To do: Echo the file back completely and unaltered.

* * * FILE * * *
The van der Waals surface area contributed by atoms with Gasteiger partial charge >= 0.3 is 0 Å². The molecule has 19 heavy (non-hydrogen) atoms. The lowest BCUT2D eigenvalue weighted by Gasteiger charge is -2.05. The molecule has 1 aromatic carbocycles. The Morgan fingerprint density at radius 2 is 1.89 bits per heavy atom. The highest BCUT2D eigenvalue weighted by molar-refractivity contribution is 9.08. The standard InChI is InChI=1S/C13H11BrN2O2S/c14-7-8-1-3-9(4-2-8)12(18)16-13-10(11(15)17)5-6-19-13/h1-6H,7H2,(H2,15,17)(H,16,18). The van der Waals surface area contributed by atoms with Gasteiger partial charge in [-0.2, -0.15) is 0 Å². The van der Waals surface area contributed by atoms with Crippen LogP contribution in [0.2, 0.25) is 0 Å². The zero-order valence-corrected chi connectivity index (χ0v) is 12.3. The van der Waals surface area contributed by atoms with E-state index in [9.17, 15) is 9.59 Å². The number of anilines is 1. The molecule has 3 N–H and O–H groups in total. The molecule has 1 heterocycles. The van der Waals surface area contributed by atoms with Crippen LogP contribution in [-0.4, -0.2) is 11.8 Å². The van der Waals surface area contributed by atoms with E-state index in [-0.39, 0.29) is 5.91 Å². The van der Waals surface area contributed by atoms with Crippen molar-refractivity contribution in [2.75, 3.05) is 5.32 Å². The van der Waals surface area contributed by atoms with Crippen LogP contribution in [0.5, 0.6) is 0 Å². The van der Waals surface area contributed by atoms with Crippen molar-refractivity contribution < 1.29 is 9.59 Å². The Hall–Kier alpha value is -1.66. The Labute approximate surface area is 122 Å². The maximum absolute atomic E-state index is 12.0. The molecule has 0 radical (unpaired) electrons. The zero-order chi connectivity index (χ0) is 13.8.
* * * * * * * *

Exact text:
The van der Waals surface area contributed by atoms with Gasteiger partial charge >= 0.3 is 0 Å². The molecule has 19 heavy (non-hydrogen) atoms. The lowest BCUT2D eigenvalue weighted by Gasteiger charge is -2.05. The molecule has 1 aromatic carbocycles. The Morgan fingerprint density at radius 2 is 1.89 bits per heavy atom. The highest BCUT2D eigenvalue weighted by molar-refractivity contribution is 9.08. The standard InChI is InChI=1S/C13H11BrN2O2S/c14-7-8-1-3-9(4-2-8)12(18)16-13-10(11(15)17)5-6-19-13/h1-6H,7H2,(H2,15,17)(H,16,18). The van der Waals surface area contributed by atoms with Gasteiger partial charge in [-0.2, -0.15) is 0 Å². The van der Waals surface area contributed by atoms with Crippen LogP contribution in [0.2, 0.25) is 0 Å². The zero-order valence-corrected chi connectivity index (χ0v) is 12.3. The van der Waals surface area contributed by atoms with E-state index in [9.17, 15) is 9.59 Å². The number of anilines is 1. The molecule has 3 N–H and O–H groups in total. The molecule has 1 heterocycles. The van der Waals surface area contributed by atoms with Crippen LogP contribution in [-0.4, -0.2) is 11.8 Å². The van der Waals surface area contributed by atoms with E-state index in [-0.39, 0.29) is 5.91 Å². The van der Waals surface area contributed by atoms with Crippen molar-refractivity contribution in [2.75, 3.05) is 5.32 Å². The van der Waals surface area contributed by atoms with Crippen LogP contribution in [0.5, 0.6) is 0 Å². The van der Waals surface area contributed by atoms with Crippen molar-refractivity contribution < 1.29 is 9.59 Å². The Hall–Kier alpha value is -1.66. The Labute approximate surface area is 122 Å². The maximum absolute atomic E-state index is 12.0. The molecule has 0 radical (unpaired) electrons. The zero-order chi connectivity index (χ0) is 13.8.